In recent years, religion has received greater attention in Canadian public life, no longer being dismissed as a matter merely of private family or community worship. What, then, is to be the public role of religion? As significant as religion may be, it remains highly contested, with little consensus about its role in society and whether that role is positive or negative.
Religion can enrich our understanding of human nature in a way that goes well beyond the narrow conception of human beings as mere consumers, economic units, individuals bereft of community, or as entitled citizens.
In defining religion and its several contributions to human life and community, several factors seem crucial. First, religion can enrich our understanding of human nature in a way that goes well beyond the narrow conception of human beings as mere consumers, economic units, individuals bereft of community, or as entitled citizens. These powerful conceptions of human nature fail to account for the full nobility of human beings. Furthermore, the claims to cultural identities that try to recover some sense of human dignity remain too specific for a universal understanding of who we are. There is a need for a broader vision of the human being, one that overcomes the problems of alienation and apathy that undermine human potential and leave it bereft of meaning, beauty, and love that seem essential to any authentic and fulfilling human life.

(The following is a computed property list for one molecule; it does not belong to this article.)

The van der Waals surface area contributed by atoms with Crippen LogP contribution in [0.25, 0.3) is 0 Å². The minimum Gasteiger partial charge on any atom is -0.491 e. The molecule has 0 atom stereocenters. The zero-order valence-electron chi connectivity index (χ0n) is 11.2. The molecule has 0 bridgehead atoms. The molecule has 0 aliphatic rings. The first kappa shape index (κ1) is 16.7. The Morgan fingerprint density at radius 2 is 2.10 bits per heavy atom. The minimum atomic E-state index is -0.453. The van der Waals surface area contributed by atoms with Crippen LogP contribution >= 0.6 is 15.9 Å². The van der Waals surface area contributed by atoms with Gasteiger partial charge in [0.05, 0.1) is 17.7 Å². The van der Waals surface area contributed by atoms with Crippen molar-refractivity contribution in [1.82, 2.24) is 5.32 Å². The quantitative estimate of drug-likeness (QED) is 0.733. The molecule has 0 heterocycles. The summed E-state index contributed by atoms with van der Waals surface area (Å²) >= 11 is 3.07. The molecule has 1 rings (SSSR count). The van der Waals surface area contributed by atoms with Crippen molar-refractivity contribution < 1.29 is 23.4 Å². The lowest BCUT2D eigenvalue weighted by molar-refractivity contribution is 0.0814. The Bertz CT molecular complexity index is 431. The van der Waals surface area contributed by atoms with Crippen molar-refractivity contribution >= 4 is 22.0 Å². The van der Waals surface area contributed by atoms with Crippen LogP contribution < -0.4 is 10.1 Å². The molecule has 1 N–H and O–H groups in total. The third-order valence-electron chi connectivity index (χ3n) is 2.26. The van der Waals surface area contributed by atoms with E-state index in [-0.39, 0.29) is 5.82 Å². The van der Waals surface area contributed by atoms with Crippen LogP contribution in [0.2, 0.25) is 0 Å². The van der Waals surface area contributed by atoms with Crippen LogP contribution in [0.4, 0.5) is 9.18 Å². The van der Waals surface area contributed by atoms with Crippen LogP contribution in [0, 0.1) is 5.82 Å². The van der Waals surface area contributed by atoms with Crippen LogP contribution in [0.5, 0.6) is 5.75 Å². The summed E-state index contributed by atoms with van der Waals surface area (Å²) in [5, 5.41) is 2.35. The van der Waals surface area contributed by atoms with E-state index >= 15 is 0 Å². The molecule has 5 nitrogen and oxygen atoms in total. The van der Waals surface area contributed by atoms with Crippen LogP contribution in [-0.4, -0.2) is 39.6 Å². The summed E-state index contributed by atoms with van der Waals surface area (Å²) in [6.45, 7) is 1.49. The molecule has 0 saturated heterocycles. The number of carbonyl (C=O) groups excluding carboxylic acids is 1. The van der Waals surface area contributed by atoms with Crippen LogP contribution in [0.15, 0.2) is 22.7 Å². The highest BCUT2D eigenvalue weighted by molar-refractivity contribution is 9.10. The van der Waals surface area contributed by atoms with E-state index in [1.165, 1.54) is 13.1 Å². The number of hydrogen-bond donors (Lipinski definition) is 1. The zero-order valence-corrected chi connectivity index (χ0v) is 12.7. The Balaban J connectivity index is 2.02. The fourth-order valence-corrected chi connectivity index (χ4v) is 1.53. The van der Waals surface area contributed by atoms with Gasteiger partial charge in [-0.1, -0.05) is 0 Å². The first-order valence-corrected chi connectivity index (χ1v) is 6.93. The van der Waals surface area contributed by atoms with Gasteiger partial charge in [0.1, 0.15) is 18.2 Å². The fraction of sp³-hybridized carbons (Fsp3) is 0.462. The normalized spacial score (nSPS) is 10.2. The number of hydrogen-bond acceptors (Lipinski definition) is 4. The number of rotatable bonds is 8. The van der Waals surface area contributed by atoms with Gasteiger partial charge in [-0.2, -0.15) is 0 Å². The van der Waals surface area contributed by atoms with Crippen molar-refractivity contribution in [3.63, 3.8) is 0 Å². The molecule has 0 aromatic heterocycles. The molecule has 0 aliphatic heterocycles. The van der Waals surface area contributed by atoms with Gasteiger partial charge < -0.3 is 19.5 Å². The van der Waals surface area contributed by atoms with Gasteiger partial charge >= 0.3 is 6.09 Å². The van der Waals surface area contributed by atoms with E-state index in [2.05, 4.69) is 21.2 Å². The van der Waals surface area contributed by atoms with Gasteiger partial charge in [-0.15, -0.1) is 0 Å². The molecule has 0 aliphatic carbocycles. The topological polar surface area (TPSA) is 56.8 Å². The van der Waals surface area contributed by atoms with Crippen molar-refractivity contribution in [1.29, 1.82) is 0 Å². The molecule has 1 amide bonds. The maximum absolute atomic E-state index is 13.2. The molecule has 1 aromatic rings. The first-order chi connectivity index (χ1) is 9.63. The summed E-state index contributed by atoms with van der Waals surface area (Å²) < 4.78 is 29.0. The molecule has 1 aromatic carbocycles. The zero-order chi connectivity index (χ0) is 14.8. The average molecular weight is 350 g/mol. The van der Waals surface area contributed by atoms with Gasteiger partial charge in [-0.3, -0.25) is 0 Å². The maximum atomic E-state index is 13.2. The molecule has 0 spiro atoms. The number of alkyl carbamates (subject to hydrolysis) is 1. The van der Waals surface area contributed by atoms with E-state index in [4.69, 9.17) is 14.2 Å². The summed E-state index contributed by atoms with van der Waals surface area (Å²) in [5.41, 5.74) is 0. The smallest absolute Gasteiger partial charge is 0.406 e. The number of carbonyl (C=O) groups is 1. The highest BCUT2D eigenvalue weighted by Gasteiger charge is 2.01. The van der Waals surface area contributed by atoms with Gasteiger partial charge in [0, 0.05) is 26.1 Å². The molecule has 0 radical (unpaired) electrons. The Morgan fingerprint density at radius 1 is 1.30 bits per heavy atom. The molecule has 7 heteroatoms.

Secondly, human solidarity, unity, and the oneness of the human family — which face so much fragmentation in the modern world — are surely among the most central values of religion. Many religions were, after all, global before modern globalization was made possible by the communication and transportation advances of science and technology.
Thirdly, justice — in both idea and practice — has always been integral to religion and human civilization. Progress and a spread of human felicity can be observed with the rise and efflorescence of several of the world’s great religions, moving human life beyond earlier, narrower confines. Beyond even the advances of recent constitutional arrangements and the modern embrace of the rule of law (which we should all celebrate), religion can be a source of new understandings and new ways of upholding justice in personal, family, and community life, beyond the merely legal. This vision of justice is at the heart of all major religions in which various formulations of the golden rule are to be found.